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Clay Calvert Comments on Court Ruling Stopping Trump from Blocking Critics on Twitter

Clay Calvert, director of the Marion B. Brechner First Amendment Project at the University of Florida College of Journalism and Communications, is the author of “Appeals Court Rules Against Trump Blocking Critics on Twitter” published in The Conversation on July 9.

Clay_Calvert
Clay Calvert

Calvert comments on the ruling by a federal appeals court in New York to uphold a lower court ruling to stop Trump from blocking people on Twitter or allowing them to see his posts. He says the ruling is a victory for the First Amendment rights of citizens who comment on the activities of government officials on social media.

“The appeals court’s ruling is not a surprise to me,” said Calvert. “That’s because it, like the lower court decision it upholds, is grounded in the well-established principles of protecting political speech and barring government discrimination against people engaged in public discourse based on their viewpoints.”

According to Calvert, the main debate was whether the president’s personal Twitter account was a public forum governed by the First Amendment. Unlike other public forums, Twitter is run by a private company. This district court’s ruling found that Twitter has less control over the account than Trump himself.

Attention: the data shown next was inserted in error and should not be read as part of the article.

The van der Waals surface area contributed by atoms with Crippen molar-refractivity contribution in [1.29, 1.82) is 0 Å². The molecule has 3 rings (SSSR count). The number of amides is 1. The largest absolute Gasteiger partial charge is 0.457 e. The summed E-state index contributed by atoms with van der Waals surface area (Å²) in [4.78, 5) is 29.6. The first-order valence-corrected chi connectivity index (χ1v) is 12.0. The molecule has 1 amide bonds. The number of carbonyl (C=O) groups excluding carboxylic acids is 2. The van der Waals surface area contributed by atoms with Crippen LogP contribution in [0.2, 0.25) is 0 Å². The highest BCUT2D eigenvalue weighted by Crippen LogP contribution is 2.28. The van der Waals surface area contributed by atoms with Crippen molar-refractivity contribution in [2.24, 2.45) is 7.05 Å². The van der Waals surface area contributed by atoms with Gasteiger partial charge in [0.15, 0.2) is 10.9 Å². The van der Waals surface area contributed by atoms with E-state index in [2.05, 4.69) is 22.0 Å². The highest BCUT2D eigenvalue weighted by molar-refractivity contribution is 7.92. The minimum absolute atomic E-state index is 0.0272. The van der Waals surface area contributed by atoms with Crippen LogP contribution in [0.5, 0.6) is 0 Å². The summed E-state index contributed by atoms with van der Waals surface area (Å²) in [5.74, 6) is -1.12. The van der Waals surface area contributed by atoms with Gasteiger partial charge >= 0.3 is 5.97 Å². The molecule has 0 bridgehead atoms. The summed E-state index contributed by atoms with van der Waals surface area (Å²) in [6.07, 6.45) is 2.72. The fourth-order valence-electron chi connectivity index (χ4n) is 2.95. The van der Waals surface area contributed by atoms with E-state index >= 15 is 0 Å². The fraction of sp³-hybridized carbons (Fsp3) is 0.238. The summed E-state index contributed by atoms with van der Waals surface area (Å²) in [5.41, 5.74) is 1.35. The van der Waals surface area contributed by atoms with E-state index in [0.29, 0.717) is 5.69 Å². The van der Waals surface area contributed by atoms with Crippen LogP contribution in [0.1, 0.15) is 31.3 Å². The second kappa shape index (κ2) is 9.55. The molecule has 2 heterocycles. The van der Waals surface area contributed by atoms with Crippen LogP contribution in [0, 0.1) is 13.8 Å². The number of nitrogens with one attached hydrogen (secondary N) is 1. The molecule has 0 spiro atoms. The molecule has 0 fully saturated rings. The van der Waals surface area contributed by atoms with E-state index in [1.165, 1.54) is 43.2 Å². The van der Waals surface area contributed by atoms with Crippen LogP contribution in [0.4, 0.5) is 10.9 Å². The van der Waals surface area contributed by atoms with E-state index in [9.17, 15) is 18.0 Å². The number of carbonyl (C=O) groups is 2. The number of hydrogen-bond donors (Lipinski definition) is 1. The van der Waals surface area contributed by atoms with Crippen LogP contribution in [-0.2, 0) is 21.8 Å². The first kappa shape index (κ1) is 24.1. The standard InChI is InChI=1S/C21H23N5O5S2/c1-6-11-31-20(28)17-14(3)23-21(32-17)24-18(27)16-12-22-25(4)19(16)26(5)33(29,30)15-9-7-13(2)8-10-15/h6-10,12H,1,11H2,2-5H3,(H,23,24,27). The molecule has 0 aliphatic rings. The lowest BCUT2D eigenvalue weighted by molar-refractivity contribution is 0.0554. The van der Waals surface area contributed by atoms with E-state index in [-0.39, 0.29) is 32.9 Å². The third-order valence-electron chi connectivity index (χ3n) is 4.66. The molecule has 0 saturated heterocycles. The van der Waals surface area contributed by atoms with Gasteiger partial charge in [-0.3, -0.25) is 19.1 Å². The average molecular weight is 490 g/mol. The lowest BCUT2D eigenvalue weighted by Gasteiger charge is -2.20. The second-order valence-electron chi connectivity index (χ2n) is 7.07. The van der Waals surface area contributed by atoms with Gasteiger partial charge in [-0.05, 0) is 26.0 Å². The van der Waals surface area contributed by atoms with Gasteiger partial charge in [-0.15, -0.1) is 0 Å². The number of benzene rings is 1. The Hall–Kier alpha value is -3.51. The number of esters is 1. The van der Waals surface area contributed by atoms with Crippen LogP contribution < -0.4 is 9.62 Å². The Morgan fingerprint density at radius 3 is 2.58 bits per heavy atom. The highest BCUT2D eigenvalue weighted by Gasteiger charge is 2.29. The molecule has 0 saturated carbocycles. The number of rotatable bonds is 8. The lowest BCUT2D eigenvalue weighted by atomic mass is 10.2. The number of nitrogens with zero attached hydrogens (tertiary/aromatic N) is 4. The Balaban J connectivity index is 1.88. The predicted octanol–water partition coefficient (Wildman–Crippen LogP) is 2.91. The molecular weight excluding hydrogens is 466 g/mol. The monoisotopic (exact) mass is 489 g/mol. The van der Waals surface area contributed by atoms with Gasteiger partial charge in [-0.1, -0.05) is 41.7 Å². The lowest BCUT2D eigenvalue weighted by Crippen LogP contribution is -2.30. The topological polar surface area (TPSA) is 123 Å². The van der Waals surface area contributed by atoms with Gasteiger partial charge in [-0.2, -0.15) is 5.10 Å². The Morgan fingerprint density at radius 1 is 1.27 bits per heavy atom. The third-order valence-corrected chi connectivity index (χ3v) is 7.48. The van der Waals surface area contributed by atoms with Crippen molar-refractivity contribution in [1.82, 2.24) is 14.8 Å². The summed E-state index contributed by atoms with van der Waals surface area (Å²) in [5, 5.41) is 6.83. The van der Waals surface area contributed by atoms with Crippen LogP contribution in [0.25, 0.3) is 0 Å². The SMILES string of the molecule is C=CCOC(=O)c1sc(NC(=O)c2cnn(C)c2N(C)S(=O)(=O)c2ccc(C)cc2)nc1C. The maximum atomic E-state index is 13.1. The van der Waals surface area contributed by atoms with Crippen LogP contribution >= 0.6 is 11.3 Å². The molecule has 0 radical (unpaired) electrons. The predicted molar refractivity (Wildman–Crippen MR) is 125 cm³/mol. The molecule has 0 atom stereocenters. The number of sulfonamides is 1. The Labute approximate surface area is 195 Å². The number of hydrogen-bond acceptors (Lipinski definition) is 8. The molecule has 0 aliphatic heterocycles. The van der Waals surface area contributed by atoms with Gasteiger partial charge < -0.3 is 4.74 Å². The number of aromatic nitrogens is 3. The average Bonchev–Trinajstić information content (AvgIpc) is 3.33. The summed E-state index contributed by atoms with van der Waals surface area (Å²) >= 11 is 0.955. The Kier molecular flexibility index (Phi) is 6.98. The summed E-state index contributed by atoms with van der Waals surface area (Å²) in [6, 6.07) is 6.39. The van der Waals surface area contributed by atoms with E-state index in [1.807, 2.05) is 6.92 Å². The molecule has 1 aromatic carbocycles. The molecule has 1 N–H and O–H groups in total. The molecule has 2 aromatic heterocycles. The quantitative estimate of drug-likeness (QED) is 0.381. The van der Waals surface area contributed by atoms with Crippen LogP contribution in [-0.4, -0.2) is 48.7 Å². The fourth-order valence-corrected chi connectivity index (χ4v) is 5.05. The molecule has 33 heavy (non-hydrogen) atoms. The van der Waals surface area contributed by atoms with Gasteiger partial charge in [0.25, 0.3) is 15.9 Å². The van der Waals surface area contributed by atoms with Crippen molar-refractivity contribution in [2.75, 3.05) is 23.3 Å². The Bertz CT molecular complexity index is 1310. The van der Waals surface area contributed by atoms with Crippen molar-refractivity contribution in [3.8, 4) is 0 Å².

“Their power includes the ability to block people from seeing the account’s tweets, and ‘from participating in the interactive space associated with the tweets,’ in the form of replies and comments on Twitter’s platform,” Calvert said. “Also key was the fact that the @realDonaldTrump account is used for governmental purposes. Specifically, the district court judge found that ’the President presents the @realDonaldTrump account as being a presidential account as opposed to a personal account and, more importantly, uses the account to take actions that can be taken only by the President as President’ – such as announcing the appointments and terminations of government officials.”

Calvert adds that the appeals court agreed on both points, saying, “the First Amendment does not permit a public official who utilizes a social media account for all manner of official purposes to exclude persons from an otherwise-open online dialogue because they expressed views with which the official disagrees.”

Posted: July 10, 2019
Category: College News
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